Please make sure your gear is packed in soft luggage (NO SUITCASES PLEASE) as this will allow for easy storage. As soon as everyone’s gear is stowed, we will board our plane for the incredible flight over the mountains and glaciers. Upon arrival, your guides will give you an orientation to the events ahead and we’ll enjoy the first of many delicious meals in our wilderness setting.
Though we are here to encounter nature, the camp environs are also captivating. Your safari tents are built up on large viewing platforms and have either one king or two double beds complete with comfy duvets, indoor/outdoor lounging areas and a view that cannot be beat. The main tent and renovated 1954 Trappers Lodge are the focal points for meals, cocktails and relaxing. Fine fare is a ROAM hallmark, and our chef creates elegant meals using local and regional natural foods. Once checked in we will begin one of or many wildlife viewing options culminating with a sunset paddle or boat ride and bear viewing from our raised platforms.
Days Two – Four
Every morning before breakfast we offer coffee/tea delivery to your tent. But during bear season we highly recommend you join us for an early morning paddle, returning to camp for a delicious and hearty breakfast. Watching the bears as the sun rises is otherworldly and something everyone should experience. After breakfast, we have a host of other activities, which can also incorporate bear viewing.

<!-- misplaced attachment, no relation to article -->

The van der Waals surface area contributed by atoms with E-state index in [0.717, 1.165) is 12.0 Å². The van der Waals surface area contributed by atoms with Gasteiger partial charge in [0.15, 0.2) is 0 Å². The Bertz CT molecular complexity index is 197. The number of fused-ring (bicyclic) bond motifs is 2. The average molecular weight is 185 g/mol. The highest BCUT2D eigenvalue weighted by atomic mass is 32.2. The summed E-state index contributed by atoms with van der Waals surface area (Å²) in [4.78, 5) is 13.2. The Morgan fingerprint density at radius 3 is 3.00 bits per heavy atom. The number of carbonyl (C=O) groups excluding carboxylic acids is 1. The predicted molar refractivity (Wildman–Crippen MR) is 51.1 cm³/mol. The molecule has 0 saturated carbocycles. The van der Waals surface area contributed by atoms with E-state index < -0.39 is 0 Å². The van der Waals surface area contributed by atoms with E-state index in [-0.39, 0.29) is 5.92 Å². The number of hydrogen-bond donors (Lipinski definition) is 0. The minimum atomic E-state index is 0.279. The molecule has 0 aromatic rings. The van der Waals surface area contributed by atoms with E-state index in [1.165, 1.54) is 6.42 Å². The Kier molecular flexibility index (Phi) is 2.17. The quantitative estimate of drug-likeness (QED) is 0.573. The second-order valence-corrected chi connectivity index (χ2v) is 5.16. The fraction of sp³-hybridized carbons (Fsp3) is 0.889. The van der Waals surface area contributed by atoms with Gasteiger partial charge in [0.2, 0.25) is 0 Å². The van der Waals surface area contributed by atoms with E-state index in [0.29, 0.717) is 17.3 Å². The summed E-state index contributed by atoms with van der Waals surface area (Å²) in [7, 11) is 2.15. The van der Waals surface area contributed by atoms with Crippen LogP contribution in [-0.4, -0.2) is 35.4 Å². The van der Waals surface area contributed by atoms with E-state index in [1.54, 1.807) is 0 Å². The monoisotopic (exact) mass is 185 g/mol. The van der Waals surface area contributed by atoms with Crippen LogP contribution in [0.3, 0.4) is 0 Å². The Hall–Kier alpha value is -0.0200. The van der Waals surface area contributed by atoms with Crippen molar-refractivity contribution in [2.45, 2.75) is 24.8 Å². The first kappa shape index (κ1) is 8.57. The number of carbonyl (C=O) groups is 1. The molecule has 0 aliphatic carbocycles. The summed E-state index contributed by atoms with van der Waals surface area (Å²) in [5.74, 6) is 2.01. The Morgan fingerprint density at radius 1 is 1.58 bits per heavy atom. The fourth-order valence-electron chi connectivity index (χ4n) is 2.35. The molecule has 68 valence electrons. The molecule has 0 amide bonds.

The Chilko River lies within an ecosystem that contains some of the world’s best habitat for grizzly bears. They converge in great numbers in the fall (85-100), when millions of salmon return to spawn at the river’s mouth, providing a feast of stunning proportions. Black bears, wolves and cougars also abound in the pine and fir forests.
Activities to choose:
Hiking: there are an endless number of great trails accessible right from Bear Camp. Green Lake offers pretty mellow terrain for stretching one’s legs, while Mt Tullin is a challenging hike with 360 degree views. Heli hiking can also be arranged at additional expense (but is worth every penny) and visits a number of valleys and nearby glaciers.
Kayaking: Chilko Lake is one of the world’s premiere alpine lake destinations where you can explore by boat in total tranquility. Surrounded by massive glacier-capped peaks and a road-less wilderness, you will spend the days paddling the lake and picnicking on sandy beaches. Days are long but the alpen glow sunsets are worth the wait! During bear viewing season, most of the bruins congregate right at our doorstep so we do not have to paddle far to watch bears feeding on Mother Nature’s bounty. We also have a quiver of very stable paddle boards (SUP’s) and paddling above the salmon is truly surreal.